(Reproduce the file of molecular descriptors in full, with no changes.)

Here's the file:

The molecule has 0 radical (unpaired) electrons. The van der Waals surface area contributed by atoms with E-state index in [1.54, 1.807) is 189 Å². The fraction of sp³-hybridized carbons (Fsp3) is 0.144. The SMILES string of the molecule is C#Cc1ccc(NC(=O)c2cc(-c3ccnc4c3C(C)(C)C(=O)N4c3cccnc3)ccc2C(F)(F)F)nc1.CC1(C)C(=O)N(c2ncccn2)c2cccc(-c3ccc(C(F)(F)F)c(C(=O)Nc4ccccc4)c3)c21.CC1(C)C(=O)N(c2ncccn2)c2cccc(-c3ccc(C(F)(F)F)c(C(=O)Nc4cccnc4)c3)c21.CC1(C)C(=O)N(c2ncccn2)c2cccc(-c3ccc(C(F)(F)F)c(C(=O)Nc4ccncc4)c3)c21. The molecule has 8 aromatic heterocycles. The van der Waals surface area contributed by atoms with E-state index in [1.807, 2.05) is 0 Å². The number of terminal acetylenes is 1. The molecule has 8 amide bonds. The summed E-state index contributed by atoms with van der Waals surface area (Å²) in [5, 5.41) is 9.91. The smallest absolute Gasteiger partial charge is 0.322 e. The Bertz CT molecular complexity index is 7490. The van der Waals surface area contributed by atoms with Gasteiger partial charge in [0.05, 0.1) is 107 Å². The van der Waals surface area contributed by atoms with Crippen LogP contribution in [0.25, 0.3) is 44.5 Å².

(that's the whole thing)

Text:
The molecule has 0 radical (unpaired) electrons. The van der Waals surface area contributed by atoms with E-state index in [1.54, 1.807) is 189 Å². The fraction of sp³-hybridized carbons (Fsp3) is 0.144. The SMILES string of the molecule is C#Cc1ccc(NC(=O)c2cc(-c3ccnc4c3C(C)(C)C(=O)N4c3cccnc3)ccc2C(F)(F)F)nc1.CC1(C)C(=O)N(c2ncccn2)c2cccc(-c3ccc(C(F)(F)F)c(C(=O)Nc4ccccc4)c3)c21.CC1(C)C(=O)N(c2ncccn2)c2cccc(-c3ccc(C(F)(F)F)c(C(=O)Nc4cccnc4)c3)c21.CC1(C)C(=O)N(c2ncccn2)c2cccc(-c3ccc(C(F)(F)F)c(C(=O)Nc4ccncc4)c3)c21. The molecule has 8 aromatic heterocycles. The van der Waals surface area contributed by atoms with E-state index in [1.807, 2.05) is 0 Å². The number of terminal acetylenes is 1. The molecule has 8 amide bonds. The summed E-state index contributed by atoms with van der Waals surface area (Å²) in [5, 5.41) is 9.91. The smallest absolute Gasteiger partial charge is 0.322 e. The Bertz CT molecular complexity index is 7490. The van der Waals surface area contributed by atoms with Gasteiger partial charge in [0.05, 0.1) is 107 Å². The van der Waals surface area contributed by atoms with Crippen LogP contribution in [0.25, 0.3) is 44.5 Å².